Discrimination also occurs in the area of academic freedom. All students at Tech are required to register twice a day at nine o'clock and 1.15 in order to qualify for grants, no matter whether they have any lectures that day or not. If you have the temerity to ask what you should do for the rest of the day you are told 'work in the library'. Being highly optimistic 100 students can use the library at once and maybe 20 can use the Union's own study room. The library facilities are lousy and I prefer to go either to the university library or go home. Yet this is technically wrong according to the rules.

The general attitude among lecturers is that Tech students are irresponsible, immature and not to be trusted with any form of academic freedom. What happens is that a form of self-fulfilling prophesy occurs: if lecturers refuse to trust students they react in an obvious way; they become untrustworthy and tell lies to cover up where they have been. This is not the students' fault: if people would trust us we would not break that trust. All we ask for is the same degree of academic freedom as university students.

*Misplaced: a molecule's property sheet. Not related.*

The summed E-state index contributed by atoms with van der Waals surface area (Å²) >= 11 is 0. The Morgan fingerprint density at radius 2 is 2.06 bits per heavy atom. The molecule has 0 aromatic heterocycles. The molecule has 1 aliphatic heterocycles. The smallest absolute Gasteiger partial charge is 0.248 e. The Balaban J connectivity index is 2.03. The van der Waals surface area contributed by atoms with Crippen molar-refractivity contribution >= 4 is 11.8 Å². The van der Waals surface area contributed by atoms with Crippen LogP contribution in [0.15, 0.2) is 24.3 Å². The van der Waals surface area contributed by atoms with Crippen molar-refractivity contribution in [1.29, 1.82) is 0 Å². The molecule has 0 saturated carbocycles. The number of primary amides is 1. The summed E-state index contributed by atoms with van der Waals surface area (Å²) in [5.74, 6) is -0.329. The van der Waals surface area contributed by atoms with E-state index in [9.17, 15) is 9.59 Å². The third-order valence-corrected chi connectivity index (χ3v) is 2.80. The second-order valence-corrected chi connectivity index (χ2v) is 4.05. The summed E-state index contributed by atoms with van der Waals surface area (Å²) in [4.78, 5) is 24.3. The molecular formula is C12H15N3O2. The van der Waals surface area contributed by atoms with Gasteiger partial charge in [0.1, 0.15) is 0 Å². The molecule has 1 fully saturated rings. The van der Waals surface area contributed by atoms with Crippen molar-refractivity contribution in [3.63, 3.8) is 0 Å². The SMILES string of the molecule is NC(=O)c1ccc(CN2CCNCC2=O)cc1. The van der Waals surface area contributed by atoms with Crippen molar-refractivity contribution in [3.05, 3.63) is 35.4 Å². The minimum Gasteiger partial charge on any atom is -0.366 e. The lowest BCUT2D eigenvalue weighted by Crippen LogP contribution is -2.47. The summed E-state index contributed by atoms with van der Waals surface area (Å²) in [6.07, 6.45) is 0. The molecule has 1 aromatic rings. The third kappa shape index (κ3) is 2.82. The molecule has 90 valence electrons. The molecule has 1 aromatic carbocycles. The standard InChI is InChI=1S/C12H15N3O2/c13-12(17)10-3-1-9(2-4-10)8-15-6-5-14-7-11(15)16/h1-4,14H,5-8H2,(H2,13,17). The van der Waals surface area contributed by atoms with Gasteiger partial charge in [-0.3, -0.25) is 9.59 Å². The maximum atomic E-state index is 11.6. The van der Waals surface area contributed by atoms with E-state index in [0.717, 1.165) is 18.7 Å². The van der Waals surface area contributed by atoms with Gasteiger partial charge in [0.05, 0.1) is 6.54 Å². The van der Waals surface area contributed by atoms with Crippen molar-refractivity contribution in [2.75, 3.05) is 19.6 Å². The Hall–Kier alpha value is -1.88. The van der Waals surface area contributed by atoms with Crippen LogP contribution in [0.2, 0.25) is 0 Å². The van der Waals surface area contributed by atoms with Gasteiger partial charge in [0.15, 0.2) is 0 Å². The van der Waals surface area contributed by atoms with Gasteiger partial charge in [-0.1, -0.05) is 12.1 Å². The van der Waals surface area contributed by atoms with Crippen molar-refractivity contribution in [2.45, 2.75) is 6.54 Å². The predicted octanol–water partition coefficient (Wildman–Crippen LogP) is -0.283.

Yet it does not end there even. The university students regard us as second class citizens. It's all very well for them to make friendly noises and mutter about it being 'policy' of DSU to integrate Tech students fully into DSU. If they really wanted this why haven't they done something about putting the policy into effect? The excuses given are both nauseating and endless. It can be suggested that the truth is that they are just plain scared. If we had equal representation on DSU we would have 15 voting reps, generally enough to swing votes on important issues. At the moment they can exclude us on the grounds of financial commitment: we just can't afford to give the amount of money the university students can.